In addition to reality TV, FotoKem senior vp Rand Gladden points out that another kind of production is a perfect fit for tapeless postproduction: animation. FotoKem has provided a tapeless workflow for "Slacker Cats" and "Wow! Wow! Wubbzy!" two animated series produced by Starz Media/Film Roman.

"It's animated in Korea, comes to us via data over a fiber network, is put on a drive, goes to the client, who does their offline edit," he says. "Then it comes back to us, we conform the original data, color-correct it, title it and it goes onto a piece of tape. It's a natural way for animators to work, since animation is on a computer platform and it's much easier for them to output sequences of files."

Post experts predict that the tapeless workflow will predominate over the next two to five years. But for that to happen, certain things have to fall into place. In addition to cheaper storage and faster pipelines, everyone involved wants to see standardization.

"Now you have multiple media formats for video, audio and metadata, compression at different levels," says Autodesk TV industry manager Bruno Sargeant. "And there is an increasing number of formats; before hardware can embrace the throughput and bandwidth requirements, new formats emerge. We'd benefit from standardization."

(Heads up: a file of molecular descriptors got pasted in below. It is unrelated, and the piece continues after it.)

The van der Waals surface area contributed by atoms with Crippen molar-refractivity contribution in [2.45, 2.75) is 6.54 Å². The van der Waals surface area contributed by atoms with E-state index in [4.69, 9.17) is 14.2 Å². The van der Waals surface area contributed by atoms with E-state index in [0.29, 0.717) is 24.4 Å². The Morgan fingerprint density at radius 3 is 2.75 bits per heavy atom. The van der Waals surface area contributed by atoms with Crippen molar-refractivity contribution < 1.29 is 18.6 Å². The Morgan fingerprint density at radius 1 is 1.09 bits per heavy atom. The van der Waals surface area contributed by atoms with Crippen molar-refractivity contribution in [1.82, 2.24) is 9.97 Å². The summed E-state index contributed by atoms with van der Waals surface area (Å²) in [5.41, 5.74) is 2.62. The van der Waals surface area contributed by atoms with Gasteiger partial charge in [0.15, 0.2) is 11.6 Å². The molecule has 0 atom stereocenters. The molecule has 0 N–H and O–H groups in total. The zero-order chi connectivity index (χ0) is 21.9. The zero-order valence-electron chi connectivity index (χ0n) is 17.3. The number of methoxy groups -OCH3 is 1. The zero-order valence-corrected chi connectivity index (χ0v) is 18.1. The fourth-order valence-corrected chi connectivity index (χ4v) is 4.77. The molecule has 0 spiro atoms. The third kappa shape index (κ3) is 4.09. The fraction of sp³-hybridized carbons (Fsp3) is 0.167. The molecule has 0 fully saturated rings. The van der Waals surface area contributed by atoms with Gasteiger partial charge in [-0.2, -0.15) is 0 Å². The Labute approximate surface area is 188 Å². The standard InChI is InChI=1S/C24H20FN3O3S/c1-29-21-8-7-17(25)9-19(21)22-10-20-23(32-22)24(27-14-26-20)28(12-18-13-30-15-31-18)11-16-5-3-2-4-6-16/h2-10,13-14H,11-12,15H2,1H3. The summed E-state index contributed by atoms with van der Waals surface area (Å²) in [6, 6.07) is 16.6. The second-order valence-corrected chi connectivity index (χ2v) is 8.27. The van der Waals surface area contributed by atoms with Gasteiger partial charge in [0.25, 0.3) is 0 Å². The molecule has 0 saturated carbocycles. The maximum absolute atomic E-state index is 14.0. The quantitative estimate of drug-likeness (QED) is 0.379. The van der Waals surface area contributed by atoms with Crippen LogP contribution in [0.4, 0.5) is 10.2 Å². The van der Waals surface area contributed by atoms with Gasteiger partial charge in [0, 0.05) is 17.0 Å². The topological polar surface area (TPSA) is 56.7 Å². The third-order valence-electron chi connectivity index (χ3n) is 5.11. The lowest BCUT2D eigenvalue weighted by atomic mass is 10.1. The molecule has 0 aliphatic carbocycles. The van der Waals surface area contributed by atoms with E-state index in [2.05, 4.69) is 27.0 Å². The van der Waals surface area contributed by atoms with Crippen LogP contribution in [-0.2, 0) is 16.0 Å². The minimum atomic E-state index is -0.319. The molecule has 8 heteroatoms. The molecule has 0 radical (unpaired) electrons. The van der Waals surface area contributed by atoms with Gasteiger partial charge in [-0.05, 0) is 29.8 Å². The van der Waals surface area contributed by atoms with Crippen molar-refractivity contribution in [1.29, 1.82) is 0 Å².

At Post Logic Studios, LeConte describes how, right now, "there is always a big discussion at the beginning, to set up a workflow. It's a bit of a new frontier at this point," he says. "We'll see some amount of standardization, so at some point tapeless workflow will start to converge toward a limited set of solutions."

Finally, TV producers, studios and networks have to be ready to take the leap. "It's fair to say that the studio environment isn't yet comfortable working in a tapeless process all the way through," Gladden says. "It requires a completely different mindset, and it takes time for our industry to get its mind around it. When it does, it'll be comparable to the transition from linear to nonlinear editing."

As an increasing number of TV productions embrace the tapeless workflow, however, experience will help iron out the significant kinks so that each production doesn't reinvent the workflow. "Data-centricity is the next natural step of our evolution," Silverman says. "While we're increasingly moving to data-centric workflows in our industry, there is still a great deal of immaturity with regard to simplicity, archiving and interoperability. It's a challenge to make data-centricity as elegant as the traditions of postproduction in our past."

When data-centric post becomes a widespread reality, that might well signal the end of endless iterations of VTR. But post executives doubt that it'll be the end of change in an industry defined by it. "We'll see 3-D TV coming along, and we'll have to deal with that," Gladden says. "There'll be processes relating to Internet productions and interactive TV. I see no end to the evolution of post."